I remember Alan Fisher, Ph.D. who traced the early, fine networks of hunger and thirst paths in rat brains. He was quiet, detailed, modest, and shook his head a bit about the things coming from my mouth. I worked myself into meeting his standards. I remember passing the final defense of my dissertation vaguely; but the praise from him afterwards still glows bright, clear.
He taught physiological and comparative psychology in the graduate program at Pitt. Fisher loved comparative, introducing all of us to Tinbergen, Hess, and Lorenz, who were unfashionable for that time. Their work, a bit dry. My own mind had to slow to appreciate the detail needed, to appreciate an alternative view of life. Their careful dissection of fixed action patterns, innate releasing mechanisms, or territoriality seemed tedious beside a well-trained rat in a conditioning chamber, clattering the relays, warming up before a drug trial or before demonstrating some obscure functional relation (law of behavior).
In retrospect, ethology offered a lot, including studies that manipulated stimulus characteristics.. I remember reading of hatchling birds fixated on a spot on mother's bill, or egg size as a variable controlling parental behavior, or red spots inciting sticklebacks to action. The bird or fish varied their responses in a positive relationship to stimulus size. Thus, ethology gave us the concept of superoptimal stimuli, (1) artificial cues that approximated natural signals but were exaggerated in size or color. The target fish or bird reacted more intensely or for a greater duration when directed by super cues.(2,3)
There are superoptimal stimuli in Hunting & Gathering societies (like Manhattan) but integrated into cultural history. Large statues of Mao or Stalin likely instilled more fear than shorter ones. American culture has many such figures in politics and Hollywood. Jack Kennedy, Bill Gates, or Jack Benny have substantial impact on us with respect to attention, awe, and respect. Farrakan (Louie Walcott) manipulates this variable as does anyone who becomes President.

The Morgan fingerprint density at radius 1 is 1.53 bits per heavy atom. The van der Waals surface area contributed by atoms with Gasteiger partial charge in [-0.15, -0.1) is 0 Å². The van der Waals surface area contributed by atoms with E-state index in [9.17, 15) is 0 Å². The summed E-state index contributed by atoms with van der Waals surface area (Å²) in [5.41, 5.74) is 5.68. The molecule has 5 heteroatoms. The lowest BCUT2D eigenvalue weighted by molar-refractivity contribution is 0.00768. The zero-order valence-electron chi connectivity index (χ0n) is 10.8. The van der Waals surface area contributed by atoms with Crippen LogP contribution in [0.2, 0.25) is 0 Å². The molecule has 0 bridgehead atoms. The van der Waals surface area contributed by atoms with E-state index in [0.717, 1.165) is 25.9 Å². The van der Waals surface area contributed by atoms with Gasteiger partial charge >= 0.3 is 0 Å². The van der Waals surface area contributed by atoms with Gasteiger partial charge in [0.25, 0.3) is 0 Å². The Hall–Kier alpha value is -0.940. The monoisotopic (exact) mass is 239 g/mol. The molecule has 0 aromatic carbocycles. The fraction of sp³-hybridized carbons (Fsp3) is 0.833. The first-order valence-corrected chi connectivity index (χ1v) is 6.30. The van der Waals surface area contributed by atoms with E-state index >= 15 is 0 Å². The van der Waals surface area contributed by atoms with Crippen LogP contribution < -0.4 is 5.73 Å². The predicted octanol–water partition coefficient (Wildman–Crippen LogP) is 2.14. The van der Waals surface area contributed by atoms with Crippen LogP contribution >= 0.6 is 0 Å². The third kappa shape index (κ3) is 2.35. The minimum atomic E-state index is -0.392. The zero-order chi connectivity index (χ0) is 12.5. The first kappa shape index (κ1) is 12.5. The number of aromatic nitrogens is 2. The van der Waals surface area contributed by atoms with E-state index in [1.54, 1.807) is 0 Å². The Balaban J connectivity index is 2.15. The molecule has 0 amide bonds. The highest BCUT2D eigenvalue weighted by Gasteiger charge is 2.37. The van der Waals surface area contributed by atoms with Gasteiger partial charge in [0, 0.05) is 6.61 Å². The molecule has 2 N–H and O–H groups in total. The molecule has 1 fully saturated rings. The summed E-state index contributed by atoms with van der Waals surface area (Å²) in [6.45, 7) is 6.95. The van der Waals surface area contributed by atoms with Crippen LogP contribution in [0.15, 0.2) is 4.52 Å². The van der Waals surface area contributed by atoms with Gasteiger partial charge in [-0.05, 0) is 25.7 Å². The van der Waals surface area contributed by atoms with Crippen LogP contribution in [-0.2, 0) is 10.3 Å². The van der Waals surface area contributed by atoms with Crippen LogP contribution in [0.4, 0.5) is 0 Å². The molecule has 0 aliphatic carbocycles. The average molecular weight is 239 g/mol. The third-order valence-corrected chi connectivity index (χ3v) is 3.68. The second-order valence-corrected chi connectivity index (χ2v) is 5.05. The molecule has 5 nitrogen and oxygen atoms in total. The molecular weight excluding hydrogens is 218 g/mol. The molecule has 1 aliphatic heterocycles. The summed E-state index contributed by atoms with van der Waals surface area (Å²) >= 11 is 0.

It's a jump, but not a large one, to think of our children getting their direction, bonding, comfort from Superoptimal Parents, also known as Power Rangers or Big Bird. These animated events may trigger the same Psych Adaptations that a natural mother does. I can't look at Mickey Mouse or Superman without thinking of large red spots on a fish belly.
As the computers get smarter, any advantages mom has may be overtaken. A current film, "The 5th Element," uses animation and cartoons interwoven with human actors. Computer simulation gives us Bruce Willis driving a real/cartoon cab through an exaggerated future Manhattan. Some of the bad guys are computer simulated dogs ("Man's Best Friend"). And the girl is a space alien, but a "perfect" woman sent to save life on this planet. It may be that the cartoons, whether Bart Simpson or Power Rangers, will be more effective for eliciting attention, imitation, and mood changes than humans. If Elmo functions as a superoptimal stimulus, he may also be a better teacher than Our Miss Brooks. Imagine a cartoon edition of Newhart or Fraser. (Will such a 'toon be so effective that it will require cartoon, superoptimal pathology to challenge its skills?)
1) Also called superoptimal releaser or supernormal stimulus
2) Superoptimal stimuli may have relevance to secondary sexual characteristics. Exaggerate male features have been attributed to female preferences. There has been a lot of writing about females mating for "good sense" or for "good taste" principles and the involvement of male advertising with female choices. "Good sense" implies that females use larger antlers or peacock tails to identify healthier males to sire, feed, and protect healthy children. "Good taste" suggests that females choose "handsome" males because the resulting sons will also have the same exaggerated features, be more likely to mate, and therefore, more likely to pass mom's genes to a third generation. A third analysis is that the more extreme the plumage, the healthier he must be, not only to develop the plumage but to escape from predators in spite of it. Bright feathers comprise a temporary survival handicap for the male but the genes that he carries get an edge on recruiting an egg for their own passage through time.
If exaggerated plumage is another example of superoptimal stimuli, it should carry an immediate mating advantage. For example, widowbird females are attracted to males with long tail feathers. Artificially lengthening the male tail feathers made them even more attractive than the even the most well-endowed, natural male. It could be that females of many species have evolved to pursue such amplified signals. It may be that more intense stimuli are more apt to exceed threshold requirements for eliciting mating sequences in females regardless of the correlated health of the male or the reproductive future of his sons.
The human outcome from this sociobiological rambling is that Dolly Parton or Arnold Swartzenegger make the same adaptive sense as larger gull eggs. And Dolly could likely be replaced for many of us by that lovely, blond animation in "Roger Rabbit."
3) "K selection" is a condition in which a stable environmental niche is nearly full. The species that occupies it produces fewer children, invests more in each child, and individual members are larger than before. It is contrasted with "r selection" in which the niche is relatively empty, many children are produced, and with very little parental investment. The slide from r to K could be associated with subtle effects from female preference for larger males through a bias towards superoptimal stimuli.